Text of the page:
As the person who largely combined the suggestions of Andrew Hart and others into the D-Value, I sought to accurately rank teams who had played wildly different sets of opponents on potentially different packet sets. The D-Value roughly translates into "how many points would we expect you to score against a hypothetical nationally-average team on the appropriate set of questions," which to me (and apparently NAQT) seems to be as good as any a way of ranking every college team that played SCT without making the calculations too arcane for the average quizbowler (there are some adjustments to the raw rankings to ensure that order of finish within a given tournament takes precedence over statistical measures). Of course a D-Value or equivalent future statistic can be calculated for any individual tournament. However, not knowing your experience, I am unsure whether the second sentence here is due to your inexperience TDing anything larger than ~10-15 teams. Reconstructing the results of an entire bracket, by hand, in a small time window, using scoresheets with borderline unintelligible writing is something that happens all the time in moderately-sized high school tournaments. The best statistical tiebreakers are things that can be computed relatively easily by hand if one of the thousand things that could go wrong with stats-entering does go wrong. I'm not saying it can't be done, but that it would be wholly impractical to do it.
Let me conclude by saying that IF you agree with me that the point of a tiebreaker is to choose which of two teams has done better at a given tournament, you should not be satisfied with the status quo. To my mind, by rewarding teams for doing well in unimportant matches, it overvalues a lot of uninformative data.
No one is arguing that we should be satisfied with the status quo, or that a 4.5-year-old thread is somehow the final word on tiebreakers. However, the objective analysis done in 2008 (and corrected in 2011 due to being wrong) was broadly consistent with subjective quizbowl experience that:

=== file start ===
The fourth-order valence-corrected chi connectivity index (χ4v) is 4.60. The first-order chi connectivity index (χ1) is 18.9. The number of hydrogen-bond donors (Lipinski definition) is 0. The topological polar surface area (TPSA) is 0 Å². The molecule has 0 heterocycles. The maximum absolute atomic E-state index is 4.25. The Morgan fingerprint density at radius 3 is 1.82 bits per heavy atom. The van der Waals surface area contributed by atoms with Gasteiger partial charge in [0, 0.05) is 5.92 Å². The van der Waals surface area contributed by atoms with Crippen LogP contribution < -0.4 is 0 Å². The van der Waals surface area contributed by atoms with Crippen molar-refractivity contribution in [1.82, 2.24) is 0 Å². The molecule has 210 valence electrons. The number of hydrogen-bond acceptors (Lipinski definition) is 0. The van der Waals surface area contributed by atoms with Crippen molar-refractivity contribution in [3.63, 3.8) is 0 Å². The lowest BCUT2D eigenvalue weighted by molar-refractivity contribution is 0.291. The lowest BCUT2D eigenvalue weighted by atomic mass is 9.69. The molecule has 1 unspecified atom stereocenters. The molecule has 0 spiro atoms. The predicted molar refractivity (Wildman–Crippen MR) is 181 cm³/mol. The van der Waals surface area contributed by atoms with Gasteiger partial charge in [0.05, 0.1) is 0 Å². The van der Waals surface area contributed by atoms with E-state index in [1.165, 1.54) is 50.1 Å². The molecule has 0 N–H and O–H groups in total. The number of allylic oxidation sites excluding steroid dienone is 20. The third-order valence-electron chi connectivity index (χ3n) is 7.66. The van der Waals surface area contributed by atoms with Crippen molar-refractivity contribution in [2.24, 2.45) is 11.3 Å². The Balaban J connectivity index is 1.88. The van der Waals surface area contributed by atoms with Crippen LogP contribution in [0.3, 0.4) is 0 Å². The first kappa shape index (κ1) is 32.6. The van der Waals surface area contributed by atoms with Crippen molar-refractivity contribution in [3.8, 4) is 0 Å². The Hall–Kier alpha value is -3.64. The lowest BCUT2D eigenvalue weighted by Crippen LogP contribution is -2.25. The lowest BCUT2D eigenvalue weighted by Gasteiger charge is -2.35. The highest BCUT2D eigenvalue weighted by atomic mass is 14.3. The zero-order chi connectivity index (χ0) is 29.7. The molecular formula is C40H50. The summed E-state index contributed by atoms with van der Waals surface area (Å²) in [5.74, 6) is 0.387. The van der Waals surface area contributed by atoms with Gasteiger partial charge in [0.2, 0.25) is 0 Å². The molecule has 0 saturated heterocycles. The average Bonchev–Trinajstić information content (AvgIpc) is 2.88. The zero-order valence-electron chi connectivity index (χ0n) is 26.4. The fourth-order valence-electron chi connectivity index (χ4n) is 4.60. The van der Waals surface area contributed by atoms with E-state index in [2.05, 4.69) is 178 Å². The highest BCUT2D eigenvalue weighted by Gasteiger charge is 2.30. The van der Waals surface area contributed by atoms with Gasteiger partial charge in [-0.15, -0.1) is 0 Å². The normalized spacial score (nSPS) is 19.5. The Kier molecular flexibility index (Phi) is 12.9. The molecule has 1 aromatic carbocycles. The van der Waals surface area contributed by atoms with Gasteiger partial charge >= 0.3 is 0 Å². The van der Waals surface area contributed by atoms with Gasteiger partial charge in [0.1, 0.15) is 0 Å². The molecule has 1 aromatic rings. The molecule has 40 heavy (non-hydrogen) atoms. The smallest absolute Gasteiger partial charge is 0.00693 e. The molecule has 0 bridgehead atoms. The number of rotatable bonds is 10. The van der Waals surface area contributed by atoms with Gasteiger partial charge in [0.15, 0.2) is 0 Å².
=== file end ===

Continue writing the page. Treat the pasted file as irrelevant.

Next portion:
(1) Ties should be broken by actually playing tiebreaker games when possible
(2) Statistical tiebreakers are not a valid substitute for actually playing the game, but are used due to expediency
(3) When teams play identical schedules excepting each other and have identical win-loss records, head-to-head is about as effective at predicting the result of the rematch as a coin flip.

(and if you really want to see an argument against H2H, consider which three teams advance from a bracket in which, entering the final round, A is 7-1 with a loss to B, B and C are 7-1 and playing each other, and D is 6-2 with a win over B and losses to A and C. You'll find that the result depends entirely on whether B beat C if you use H2H - D advances or does not advance based solely on the result of a game it did not play; furthermore, if B wins, the only reason you're breaking a two-way tie instead of a three-way circle of death is because B beat A - a match that involved neither of the teams in the current two-way tie).

Let me conclude by saying that while Matt is largely correct about the insufficiency of data in most quizbowl-related statistical measures (including most of mine), I think he's completely incorrect here. We don't care about who buzzed where or whether someone vultured a neg, which is what we have to approximate using "arithmetic wizardry" in order to obtain most of the statistics he doesn't like. Here, all we care about is (1) whether a team won a game against a team with an identical won-loss record against common opponents excepting each other and (2) how many points (or ppb) the two teams scored against that slate of opponents. These data are available for literally EVERY tournament that has full statistics. So this study can be replicated. Perhaps, given the number of people who have said "there were a lot of problems with that study" (most of whom never say what those problems are; Marshall, you are an exception here, and I hope I've addressed your posted concerns), it should be replicated to account for whatever the problems are. Because the problem isn't that there isn't enough data.